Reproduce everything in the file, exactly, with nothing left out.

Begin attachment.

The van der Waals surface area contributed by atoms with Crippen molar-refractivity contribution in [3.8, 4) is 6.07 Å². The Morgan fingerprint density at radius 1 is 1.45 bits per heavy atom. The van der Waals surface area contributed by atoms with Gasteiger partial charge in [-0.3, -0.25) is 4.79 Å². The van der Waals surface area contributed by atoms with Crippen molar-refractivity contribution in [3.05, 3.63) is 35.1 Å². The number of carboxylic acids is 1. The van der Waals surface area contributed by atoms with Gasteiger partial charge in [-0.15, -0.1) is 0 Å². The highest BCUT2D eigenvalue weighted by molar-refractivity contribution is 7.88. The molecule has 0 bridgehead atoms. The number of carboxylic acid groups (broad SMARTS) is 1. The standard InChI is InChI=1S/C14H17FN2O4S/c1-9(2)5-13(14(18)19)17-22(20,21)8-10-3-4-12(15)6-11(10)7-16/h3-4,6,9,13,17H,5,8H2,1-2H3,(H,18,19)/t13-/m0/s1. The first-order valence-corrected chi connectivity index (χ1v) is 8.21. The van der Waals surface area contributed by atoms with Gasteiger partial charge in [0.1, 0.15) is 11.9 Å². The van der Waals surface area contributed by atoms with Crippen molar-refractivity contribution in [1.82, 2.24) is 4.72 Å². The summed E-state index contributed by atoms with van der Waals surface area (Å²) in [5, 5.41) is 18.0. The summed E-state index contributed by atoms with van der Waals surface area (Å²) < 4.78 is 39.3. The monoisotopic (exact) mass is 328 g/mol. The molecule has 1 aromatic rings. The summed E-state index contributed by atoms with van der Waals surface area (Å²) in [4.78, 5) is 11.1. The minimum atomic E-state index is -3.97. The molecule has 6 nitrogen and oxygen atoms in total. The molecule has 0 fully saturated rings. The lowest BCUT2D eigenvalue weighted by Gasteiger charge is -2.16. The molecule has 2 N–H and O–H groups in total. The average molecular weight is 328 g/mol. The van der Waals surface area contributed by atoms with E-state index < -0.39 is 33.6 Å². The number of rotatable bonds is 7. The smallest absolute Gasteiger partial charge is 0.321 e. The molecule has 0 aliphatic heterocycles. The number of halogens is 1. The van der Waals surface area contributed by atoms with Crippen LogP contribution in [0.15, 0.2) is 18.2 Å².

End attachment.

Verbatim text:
The van der Waals surface area contributed by atoms with Crippen molar-refractivity contribution in [3.8, 4) is 6.07 Å². The Morgan fingerprint density at radius 1 is 1.45 bits per heavy atom. The van der Waals surface area contributed by atoms with Gasteiger partial charge in [-0.3, -0.25) is 4.79 Å². The van der Waals surface area contributed by atoms with Crippen molar-refractivity contribution in [3.05, 3.63) is 35.1 Å². The number of carboxylic acids is 1. The van der Waals surface area contributed by atoms with Gasteiger partial charge in [-0.15, -0.1) is 0 Å². The highest BCUT2D eigenvalue weighted by molar-refractivity contribution is 7.88. The molecule has 0 bridgehead atoms. The number of carboxylic acid groups (broad SMARTS) is 1. The standard InChI is InChI=1S/C14H17FN2O4S/c1-9(2)5-13(14(18)19)17-22(20,21)8-10-3-4-12(15)6-11(10)7-16/h3-4,6,9,13,17H,5,8H2,1-2H3,(H,18,19)/t13-/m0/s1. The first-order valence-corrected chi connectivity index (χ1v) is 8.21. The van der Waals surface area contributed by atoms with Gasteiger partial charge in [0.1, 0.15) is 11.9 Å². The van der Waals surface area contributed by atoms with Crippen molar-refractivity contribution in [1.82, 2.24) is 4.72 Å². The summed E-state index contributed by atoms with van der Waals surface area (Å²) in [5, 5.41) is 18.0. The summed E-state index contributed by atoms with van der Waals surface area (Å²) < 4.78 is 39.3. The monoisotopic (exact) mass is 328 g/mol. The molecule has 1 aromatic rings. The summed E-state index contributed by atoms with van der Waals surface area (Å²) in [4.78, 5) is 11.1. The minimum atomic E-state index is -3.97. The molecule has 6 nitrogen and oxygen atoms in total. The molecule has 0 fully saturated rings. The lowest BCUT2D eigenvalue weighted by Gasteiger charge is -2.16. The molecule has 2 N–H and O–H groups in total. The average molecular weight is 328 g/mol. The van der Waals surface area contributed by atoms with E-state index < -0.39 is 33.6 Å². The number of rotatable bonds is 7. The smallest absolute Gasteiger partial charge is 0.321 e. The molecule has 0 aliphatic heterocycles. The number of halogens is 1. The van der Waals surface area contributed by atoms with Crippen LogP contribution in [0.15, 0.2) is 18.2 Å².